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Let us break down the top-class blockbuster cinematography of Oscar winner Wally Pfister.

Talking about the celebrated cameraman Wally Pfister means talking about his longstanding creative partnership with director Christopher Nolan. The two have merged seven films (so far) and frankly it is impressive to see the films listed together. These collaborations read more like a “best of” than a resume: Memento, The Dark Knight Trilogy, Insomnia, Inception and The Prestige.

For many, Pfister is synonymous with giant anamorphic and IMAX glasses and vast expanses that form worlds in one breathtaking setting. Nonetheless, although Pfister's cinematography is certainly at home in mega-budget blockbusters, it is also very personal and audience-oriented. His top-class concepts and visceral action sequences are rooted in the hectic pace of documentary filmmaking and in his work as a humble cameraman.

Let's take a look at what makes a Wally Pfister film a Wally Pfister film and see what lessons its work can offer to anyone who wants to use cinematography as a means to capture chaos and create worlds.

Concentrate on the center with Anamorphic and IMAX

In addition to his collaboration with Nolan, Pfister's work includes well-known films such as The Italian Job, Moneyball and his only direction as Transcendence (2014).

A glance at his achievements quickly catches the eye: Pfister's projects are large. He not only shoots large set pieces that fill the frame with action and scope, but he often photographs for the largest screen and switches scene by scene between anamorphic and IMAX.

As can be heard in the interview above, this poses some challenges. How do you create and, perhaps more importantly, the transitions between anamorphic standard and giant 4: 3 IMAX? How do you first get your audience's attention when switching between formats and then keep it?

Pfister's advice – "focus on the center" – is the key element of his great cinematographic thinking, since both the IMAX action sequences and the anamorphic drama depend on directing the viewer's focus so that he can follow the story.

Take wide-angle glasses

Another compositional business card from Pfister – early and often in a wide angle. This helps him create huge, often exotic environments and create complex, highly designed worlds that immediately attract the audience.

You can certainly see this in all of his Nolan collaborations with the intricate sets for the city of Gotham, as well as in the duo's preference for aerial photography and even aerial action sequences. The wide-angle lenses give his characters scope and size and allow Pfister much more freedom of movement, since he follows everything from back and forth conversations to tough combat sequences.

Catch the chaos of the action

Before establishing himself as Nolan's point of contact, Pfister worked with director Gregory Dark, who is best known for a long line of B-movie action thrillers that Pfister shot at a rapid pace in the early 1990s.

These films helped Pfister define his own sensitivity to action and develop a method to create chaos in the action scene and capture and control it in the camera.

Pfister's camera is rarely stationary, but does not run around the handheld and is not out of control. It is a carefully choreographed composition of wide-angle, multi-angle shots that allow the characters to create the action and editing, the speed and chaos.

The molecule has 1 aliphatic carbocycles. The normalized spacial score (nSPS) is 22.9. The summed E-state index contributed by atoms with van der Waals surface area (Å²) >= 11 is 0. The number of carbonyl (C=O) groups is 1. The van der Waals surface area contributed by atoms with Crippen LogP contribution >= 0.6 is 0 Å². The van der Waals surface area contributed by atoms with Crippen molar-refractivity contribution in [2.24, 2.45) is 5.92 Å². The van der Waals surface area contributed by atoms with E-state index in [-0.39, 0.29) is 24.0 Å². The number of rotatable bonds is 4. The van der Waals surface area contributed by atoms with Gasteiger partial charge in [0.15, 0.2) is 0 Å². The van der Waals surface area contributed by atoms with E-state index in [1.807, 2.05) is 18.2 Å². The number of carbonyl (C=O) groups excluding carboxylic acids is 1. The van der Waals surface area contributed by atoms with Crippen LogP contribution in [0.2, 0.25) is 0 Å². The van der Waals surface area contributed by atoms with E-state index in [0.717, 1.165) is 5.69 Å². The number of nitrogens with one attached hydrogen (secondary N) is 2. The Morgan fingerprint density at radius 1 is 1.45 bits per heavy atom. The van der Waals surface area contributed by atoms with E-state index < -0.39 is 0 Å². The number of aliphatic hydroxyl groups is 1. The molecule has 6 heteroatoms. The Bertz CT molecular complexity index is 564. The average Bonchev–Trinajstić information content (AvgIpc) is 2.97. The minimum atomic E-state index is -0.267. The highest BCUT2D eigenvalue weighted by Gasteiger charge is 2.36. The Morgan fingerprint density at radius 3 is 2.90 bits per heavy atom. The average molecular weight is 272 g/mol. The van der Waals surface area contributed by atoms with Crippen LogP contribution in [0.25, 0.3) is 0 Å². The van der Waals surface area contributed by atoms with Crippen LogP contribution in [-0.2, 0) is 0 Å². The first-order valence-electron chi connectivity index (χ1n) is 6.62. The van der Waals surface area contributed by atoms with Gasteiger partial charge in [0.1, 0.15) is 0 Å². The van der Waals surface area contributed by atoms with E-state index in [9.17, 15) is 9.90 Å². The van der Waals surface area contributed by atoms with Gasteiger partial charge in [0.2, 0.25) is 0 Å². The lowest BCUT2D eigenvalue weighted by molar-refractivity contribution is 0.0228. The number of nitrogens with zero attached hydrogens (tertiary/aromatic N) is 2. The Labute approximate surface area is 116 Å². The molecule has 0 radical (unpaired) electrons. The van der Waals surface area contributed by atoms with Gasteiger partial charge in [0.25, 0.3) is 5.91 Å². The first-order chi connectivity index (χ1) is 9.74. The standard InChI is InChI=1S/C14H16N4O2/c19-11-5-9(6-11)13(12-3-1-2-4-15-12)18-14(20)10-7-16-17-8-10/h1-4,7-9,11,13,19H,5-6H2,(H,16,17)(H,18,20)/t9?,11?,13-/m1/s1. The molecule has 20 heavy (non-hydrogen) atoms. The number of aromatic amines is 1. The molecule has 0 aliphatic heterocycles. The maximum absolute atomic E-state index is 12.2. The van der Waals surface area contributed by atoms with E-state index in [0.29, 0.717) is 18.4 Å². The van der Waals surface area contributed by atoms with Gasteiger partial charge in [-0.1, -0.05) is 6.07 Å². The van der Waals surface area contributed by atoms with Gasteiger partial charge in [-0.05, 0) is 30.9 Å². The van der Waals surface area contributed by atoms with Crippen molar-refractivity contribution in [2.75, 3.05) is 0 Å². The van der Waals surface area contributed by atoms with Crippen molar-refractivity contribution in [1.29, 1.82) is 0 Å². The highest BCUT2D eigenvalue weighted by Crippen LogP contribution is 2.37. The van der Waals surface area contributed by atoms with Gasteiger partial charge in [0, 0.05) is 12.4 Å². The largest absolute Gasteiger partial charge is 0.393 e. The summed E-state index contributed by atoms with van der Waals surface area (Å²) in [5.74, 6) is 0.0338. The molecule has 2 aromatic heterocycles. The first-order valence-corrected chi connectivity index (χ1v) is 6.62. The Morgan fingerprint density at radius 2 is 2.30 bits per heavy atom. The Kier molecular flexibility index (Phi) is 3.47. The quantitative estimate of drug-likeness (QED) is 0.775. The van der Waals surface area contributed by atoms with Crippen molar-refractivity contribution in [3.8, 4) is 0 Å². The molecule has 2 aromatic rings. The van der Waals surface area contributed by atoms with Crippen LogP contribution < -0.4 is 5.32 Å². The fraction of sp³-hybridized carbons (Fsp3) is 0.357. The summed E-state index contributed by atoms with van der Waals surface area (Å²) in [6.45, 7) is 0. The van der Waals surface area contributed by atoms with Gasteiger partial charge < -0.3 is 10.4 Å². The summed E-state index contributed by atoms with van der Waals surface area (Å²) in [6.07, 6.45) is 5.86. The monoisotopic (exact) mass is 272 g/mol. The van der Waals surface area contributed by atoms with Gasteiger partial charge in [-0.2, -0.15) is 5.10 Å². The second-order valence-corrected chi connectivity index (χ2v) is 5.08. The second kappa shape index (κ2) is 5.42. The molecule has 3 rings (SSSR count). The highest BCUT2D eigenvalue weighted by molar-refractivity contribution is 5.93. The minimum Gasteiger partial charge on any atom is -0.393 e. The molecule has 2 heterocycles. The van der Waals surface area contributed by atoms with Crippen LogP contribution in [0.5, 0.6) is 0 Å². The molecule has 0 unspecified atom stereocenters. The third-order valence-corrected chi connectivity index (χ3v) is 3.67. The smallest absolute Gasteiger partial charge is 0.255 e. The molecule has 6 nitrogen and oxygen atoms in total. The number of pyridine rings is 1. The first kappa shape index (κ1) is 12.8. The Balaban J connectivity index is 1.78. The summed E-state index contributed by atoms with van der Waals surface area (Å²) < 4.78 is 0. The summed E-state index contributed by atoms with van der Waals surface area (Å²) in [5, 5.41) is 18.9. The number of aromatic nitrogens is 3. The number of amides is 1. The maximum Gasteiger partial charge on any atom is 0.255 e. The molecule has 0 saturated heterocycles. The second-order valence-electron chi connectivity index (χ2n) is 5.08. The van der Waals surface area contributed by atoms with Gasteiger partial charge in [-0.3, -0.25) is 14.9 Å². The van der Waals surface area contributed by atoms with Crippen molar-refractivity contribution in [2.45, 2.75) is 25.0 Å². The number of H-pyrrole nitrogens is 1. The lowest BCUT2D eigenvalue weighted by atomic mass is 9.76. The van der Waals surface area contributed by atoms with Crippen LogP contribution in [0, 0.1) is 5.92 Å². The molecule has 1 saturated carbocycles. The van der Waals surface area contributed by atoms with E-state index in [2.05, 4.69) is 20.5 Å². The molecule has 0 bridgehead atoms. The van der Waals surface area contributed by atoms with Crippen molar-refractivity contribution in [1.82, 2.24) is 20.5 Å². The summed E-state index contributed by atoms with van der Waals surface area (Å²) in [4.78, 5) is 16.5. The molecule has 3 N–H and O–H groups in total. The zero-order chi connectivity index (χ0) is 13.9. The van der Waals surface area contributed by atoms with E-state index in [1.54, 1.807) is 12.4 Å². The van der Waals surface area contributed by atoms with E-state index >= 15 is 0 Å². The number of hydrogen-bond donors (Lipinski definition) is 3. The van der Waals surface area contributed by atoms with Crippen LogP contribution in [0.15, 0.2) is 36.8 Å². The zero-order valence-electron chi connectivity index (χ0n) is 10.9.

Cinematography before visual effects

“My advice to cameramen and young filmmakers is not to delve into technology. Think about the craft of storytelling. Think about the craft and art of cinematography – great composition, beautiful lighting, adequate camera movement – that's what filmmaking is about … "

Even on projects with a large budget, Pfister insists on treating cinematography as cinematography, which means that he doesn't just shoot pre-renderings on which VFX artists can create the real compositions.

Nolan and Pfister are known for doing VFX on the set and in the camera, and using CGI only for elements that are too dangerous to hold in real life.

Pfister preaches this approach in order not to hunt for the latest post-production technology so that you can continue to focus on the basic principles of cinematography. Solid advice for aspiring filmmakers and cameramen.

Respect history at all times

“You have to respect history first and respect actors. And you have to respect what the director needs to put this story on film. You are there to guide and help them … You will only be there to improve the end product. "

It is important to hear how Pfister talks about how he serves as both an extension of the director and a channel to control and shape an actor's performance.

This is more difficult than it sounds because it requires the right technical mindset, the right collaborative spirit, strong communication skills, and a lot of patience and respect – all at the same time, while the director's vision and everyone's interests are paramount.

Ultimately, like all successful filmmakers and filmmakers, Pfister sees itself primarily as a storyteller. You can take a single picture from the dark and chaotic world of The Dark Knight or from the office drama scenes from Moneyball, and each picture tells a story through its lighting, its composition and its sensitive camera movement.

More time profiles for filmmakers as well as tips and tricks for filmmaking can be found in the following articles:


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